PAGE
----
In Japan, a Revolution Over Childbearing

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Yoshikazu Tsuno / AFP / Getty

A mother carries her baby in Tokyo, Japan.

Sen. Joseph Biden has some company — it turns out serious political gaffes aren't just for bumbling American presidential candidates. On Jan. 27 Japan's Health Minister Hakuo Yanagisawa gave a speech on the country's shrinking population in which he referred to Japanese women of childbearing age as "baby-making machines." He went onto explain that arresting population decline was difficult "because the number of baby-making machines and devices is fixed [in the population]; all we can do is ask them to do their best per head." The 71-year-old Yanagisawa did add, however, "that it may not be so appropriate to call them machines."

No kidding. Even in Japan, where chauvinism is often an accepted part of public life, Yanagisawa's comments touched a nerve among Japanese women. The country's fertility rate is just 1.29, one of the lowest in the world, which puts Japan on a course for depopulation over the next several decades. Japanese women are regularly harangued by mostly male politicians to help slow the population decline by bearing more children — even though getting married and having a baby often means sacrificing their career and their independence, even in 2007.

It's not surprising that most take a pass on becoming rent-a-wombs for the nation. "I find it ridiculous," says Kyoko Tanabe, a 32-year-old translator in Tokyo. "I feel less and less enthusiastic about delivering a baby of my own into this world."

Opposition political parties were quick to turn the gaffe into a weapon against Prime Minister Shinzo Abe, calling for Yanagisawa's resignation. The minister apologized repeatedly but has refused to resign, and so far Abe has stood behind him — calculating that he can't afford to lose a second cabinet minister just four months into his first term. (Genichiro Sata, minister of administrative reforms, resigned in December over a political funding scandal.)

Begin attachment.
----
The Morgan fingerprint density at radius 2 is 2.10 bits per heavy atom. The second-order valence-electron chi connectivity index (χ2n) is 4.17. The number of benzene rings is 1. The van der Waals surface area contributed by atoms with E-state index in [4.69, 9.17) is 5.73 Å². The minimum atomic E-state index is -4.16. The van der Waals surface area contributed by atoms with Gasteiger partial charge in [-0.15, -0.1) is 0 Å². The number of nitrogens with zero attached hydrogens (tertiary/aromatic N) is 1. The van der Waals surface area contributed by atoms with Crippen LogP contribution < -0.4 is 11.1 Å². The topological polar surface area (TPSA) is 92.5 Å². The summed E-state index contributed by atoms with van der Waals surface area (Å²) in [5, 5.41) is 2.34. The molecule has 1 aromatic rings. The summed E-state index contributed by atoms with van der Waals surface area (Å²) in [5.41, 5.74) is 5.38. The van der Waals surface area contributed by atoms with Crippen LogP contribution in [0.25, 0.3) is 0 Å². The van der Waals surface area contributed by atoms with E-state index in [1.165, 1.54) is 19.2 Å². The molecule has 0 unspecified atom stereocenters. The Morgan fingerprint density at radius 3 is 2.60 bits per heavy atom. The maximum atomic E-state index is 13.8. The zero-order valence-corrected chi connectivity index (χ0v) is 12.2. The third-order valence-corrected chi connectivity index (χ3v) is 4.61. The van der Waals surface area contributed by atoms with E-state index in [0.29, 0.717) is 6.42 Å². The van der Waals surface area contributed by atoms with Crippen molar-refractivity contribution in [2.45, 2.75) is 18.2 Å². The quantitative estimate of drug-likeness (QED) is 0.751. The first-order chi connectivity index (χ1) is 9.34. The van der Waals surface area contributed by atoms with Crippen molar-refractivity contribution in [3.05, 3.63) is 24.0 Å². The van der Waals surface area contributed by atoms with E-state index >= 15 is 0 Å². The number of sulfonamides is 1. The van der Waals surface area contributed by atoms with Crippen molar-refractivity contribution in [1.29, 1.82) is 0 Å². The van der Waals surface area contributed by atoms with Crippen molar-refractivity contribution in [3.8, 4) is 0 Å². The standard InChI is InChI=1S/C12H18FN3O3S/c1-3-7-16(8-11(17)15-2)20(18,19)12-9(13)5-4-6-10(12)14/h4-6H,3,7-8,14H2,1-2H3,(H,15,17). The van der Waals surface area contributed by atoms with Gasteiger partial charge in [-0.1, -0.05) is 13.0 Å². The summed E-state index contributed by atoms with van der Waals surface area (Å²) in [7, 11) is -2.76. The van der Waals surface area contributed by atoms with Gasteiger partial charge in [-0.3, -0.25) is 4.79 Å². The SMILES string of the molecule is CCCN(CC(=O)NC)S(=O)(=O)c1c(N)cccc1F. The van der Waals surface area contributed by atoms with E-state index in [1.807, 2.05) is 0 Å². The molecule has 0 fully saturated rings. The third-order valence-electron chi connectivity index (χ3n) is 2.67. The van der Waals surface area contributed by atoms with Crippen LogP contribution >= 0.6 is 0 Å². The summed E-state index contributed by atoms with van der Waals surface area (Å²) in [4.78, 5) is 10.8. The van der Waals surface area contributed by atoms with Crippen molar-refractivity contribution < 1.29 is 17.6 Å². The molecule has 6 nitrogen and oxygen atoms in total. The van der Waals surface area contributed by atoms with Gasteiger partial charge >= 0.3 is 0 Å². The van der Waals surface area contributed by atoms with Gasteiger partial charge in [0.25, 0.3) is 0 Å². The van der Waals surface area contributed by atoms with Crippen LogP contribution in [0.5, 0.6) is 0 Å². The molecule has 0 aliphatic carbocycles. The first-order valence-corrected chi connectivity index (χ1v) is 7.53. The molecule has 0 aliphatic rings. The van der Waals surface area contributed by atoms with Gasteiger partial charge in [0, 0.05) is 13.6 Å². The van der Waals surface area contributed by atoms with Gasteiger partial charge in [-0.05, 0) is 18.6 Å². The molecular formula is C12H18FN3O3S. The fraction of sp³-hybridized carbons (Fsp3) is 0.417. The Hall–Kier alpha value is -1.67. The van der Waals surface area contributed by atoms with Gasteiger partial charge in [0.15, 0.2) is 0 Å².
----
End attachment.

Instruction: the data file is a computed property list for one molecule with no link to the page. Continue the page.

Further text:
In protest, the opposition parties have begun to boycott budget sessions in the Diet legislature. "We cannot accept that the ministry that deals with grave social issues like decreasing population is headed by someone who has demonstrated a complete lack of respect for the people," says Yoshiaki Takaki, head of the Diet policy committee for the main opposition Democratic Party of Japan (DPJ).

Neither Abe's ruling Liberal Democratic Party (LDP) nor the DPJ can claim sterling feminist credentials — women are largely absent from leadership positions in either party — but this battle is less about baby-making machines than a suddenly struggling Prime Minister. Abe's approval rating feel to a new low of 40.3% in a survey taken over the weekend, down from a height of nearly 70% when he took office. More than 50% of respondents in the poll said they wanted to see Yanigisawa resign for his remark — and with elections coming up in July that could decide the control of the Diet's upper house, many of Abe's own party members feel the same way. LDP ethics committee chairman Takashi Sasagawa told reporters that Yanagisawa "should quit quickly like a man" — thus demonstrating that Sasagawa was slightly missing the point of the whole sexism thing. But today Chief Cabinet Secretary Yasuhisa Shiozaki, Abe's right-hand man, confirmed that Yanagisawa was staying, which will only exacerbate divisions with the LDP.

Abe has bigger problems than a gaffe-prone health minister. The rest of his cabinet is suddenly proving willful to the point of disloyalty, perhaps sensing the Prime Minister's weakness. Last month Abe had to rein in his defense minister twice after Fumio Kyuma first called the American invasion of Iraq a mistake, then later told Japanese reporters that Washington should not be so "bossy" over a planned relocation of a U.S. military base on Japan's Okinawa island. Kyuma's remarks were not welcome in Washington, which has grown accustomed to Tokyo's uncritical alliance, nor were Foreign Minister Taro Aso's comments on Feb. 3 that the American plan for Iraq had been "very immature." Both Kyuma and Aso were echoing what a majority of Japanese feel, but their statements seemed almost calculated to cause embarrassment to their boss — a staunch supporter of the U.S. — while currying favor with the public. Shiozaki, who should be keeping Abe's team in line, was left to protest to reporters last week that "we are not a cabinet with its members saying whatever they like." Perhaps he was preparing a set of muzzles.

With reporting by Yuki Oda/Tokyo